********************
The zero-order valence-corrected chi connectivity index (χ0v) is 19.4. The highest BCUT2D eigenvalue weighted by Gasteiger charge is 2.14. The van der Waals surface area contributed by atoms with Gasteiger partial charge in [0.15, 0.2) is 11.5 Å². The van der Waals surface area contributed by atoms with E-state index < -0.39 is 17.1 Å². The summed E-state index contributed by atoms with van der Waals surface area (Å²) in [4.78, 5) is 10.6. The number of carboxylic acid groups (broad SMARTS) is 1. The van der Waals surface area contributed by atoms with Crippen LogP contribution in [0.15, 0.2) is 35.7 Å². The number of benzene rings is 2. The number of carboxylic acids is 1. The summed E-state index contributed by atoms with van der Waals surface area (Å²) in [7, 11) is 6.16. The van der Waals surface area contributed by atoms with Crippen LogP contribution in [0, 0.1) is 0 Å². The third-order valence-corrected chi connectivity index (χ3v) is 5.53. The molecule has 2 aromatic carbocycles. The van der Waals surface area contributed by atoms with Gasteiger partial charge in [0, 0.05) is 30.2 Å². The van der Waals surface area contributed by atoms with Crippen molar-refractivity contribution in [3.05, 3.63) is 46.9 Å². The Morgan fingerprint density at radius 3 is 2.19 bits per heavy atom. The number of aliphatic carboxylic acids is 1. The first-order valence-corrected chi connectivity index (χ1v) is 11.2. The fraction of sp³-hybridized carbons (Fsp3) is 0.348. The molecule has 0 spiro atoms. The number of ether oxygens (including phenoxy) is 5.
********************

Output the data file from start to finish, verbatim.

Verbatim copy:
The zero-order valence-corrected chi connectivity index (χ0v) is 19.4. The highest BCUT2D eigenvalue weighted by Gasteiger charge is 2.14. The van der Waals surface area contributed by atoms with Gasteiger partial charge in [0.15, 0.2) is 11.5 Å². The van der Waals surface area contributed by atoms with E-state index < -0.39 is 17.1 Å². The summed E-state index contributed by atoms with van der Waals surface area (Å²) in [4.78, 5) is 10.6. The number of carboxylic acid groups (broad SMARTS) is 1. The van der Waals surface area contributed by atoms with Crippen LogP contribution in [0.15, 0.2) is 35.7 Å². The number of benzene rings is 2. The number of carboxylic acids is 1. The summed E-state index contributed by atoms with van der Waals surface area (Å²) in [7, 11) is 6.16. The van der Waals surface area contributed by atoms with Crippen LogP contribution in [0, 0.1) is 0 Å². The third-order valence-corrected chi connectivity index (χ3v) is 5.53. The molecule has 2 aromatic carbocycles. The van der Waals surface area contributed by atoms with Gasteiger partial charge in [0, 0.05) is 30.2 Å². The van der Waals surface area contributed by atoms with Crippen molar-refractivity contribution in [3.05, 3.63) is 46.9 Å². The Morgan fingerprint density at radius 3 is 2.19 bits per heavy atom. The number of aliphatic carboxylic acids is 1. The first-order valence-corrected chi connectivity index (χ1v) is 11.2. The fraction of sp³-hybridized carbons (Fsp3) is 0.348. The molecule has 0 spiro atoms. The number of ether oxygens (including phenoxy) is 5.